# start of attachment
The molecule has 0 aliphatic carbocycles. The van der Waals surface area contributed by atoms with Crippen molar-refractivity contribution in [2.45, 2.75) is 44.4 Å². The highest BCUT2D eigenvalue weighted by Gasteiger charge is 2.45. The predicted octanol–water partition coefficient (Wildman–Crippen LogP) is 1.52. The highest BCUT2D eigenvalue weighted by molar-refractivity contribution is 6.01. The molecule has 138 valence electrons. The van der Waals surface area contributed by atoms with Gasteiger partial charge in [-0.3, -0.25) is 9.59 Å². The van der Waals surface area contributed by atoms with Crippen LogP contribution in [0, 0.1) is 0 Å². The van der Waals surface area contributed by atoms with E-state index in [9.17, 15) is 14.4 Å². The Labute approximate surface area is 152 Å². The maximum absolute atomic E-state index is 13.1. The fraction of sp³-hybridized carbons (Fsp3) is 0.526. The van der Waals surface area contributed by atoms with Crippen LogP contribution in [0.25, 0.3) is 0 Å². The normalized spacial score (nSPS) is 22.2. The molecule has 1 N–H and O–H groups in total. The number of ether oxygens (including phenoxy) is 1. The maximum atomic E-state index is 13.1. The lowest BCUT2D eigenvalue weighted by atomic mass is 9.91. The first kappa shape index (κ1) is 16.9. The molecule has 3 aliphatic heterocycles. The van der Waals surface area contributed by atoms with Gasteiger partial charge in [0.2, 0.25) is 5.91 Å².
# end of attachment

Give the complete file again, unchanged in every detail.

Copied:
The molecule has 0 aliphatic carbocycles. The van der Waals surface area contributed by atoms with Crippen molar-refractivity contribution in [2.45, 2.75) is 44.4 Å². The highest BCUT2D eigenvalue weighted by Gasteiger charge is 2.45. The predicted octanol–water partition coefficient (Wildman–Crippen LogP) is 1.52. The highest BCUT2D eigenvalue weighted by molar-refractivity contribution is 6.01. The molecule has 138 valence electrons. The van der Waals surface area contributed by atoms with Gasteiger partial charge in [-0.3, -0.25) is 9.59 Å². The van der Waals surface area contributed by atoms with Crippen LogP contribution in [0, 0.1) is 0 Å². The van der Waals surface area contributed by atoms with E-state index in [9.17, 15) is 14.4 Å². The Labute approximate surface area is 152 Å². The maximum absolute atomic E-state index is 13.1. The fraction of sp³-hybridized carbons (Fsp3) is 0.526. The van der Waals surface area contributed by atoms with Crippen LogP contribution in [0.25, 0.3) is 0 Å². The normalized spacial score (nSPS) is 22.2. The molecule has 1 N–H and O–H groups in total. The number of ether oxygens (including phenoxy) is 1. The maximum atomic E-state index is 13.1. The lowest BCUT2D eigenvalue weighted by atomic mass is 9.91. The first kappa shape index (κ1) is 16.9. The molecule has 3 aliphatic heterocycles. The van der Waals surface area contributed by atoms with Gasteiger partial charge in [0.2, 0.25) is 5.91 Å².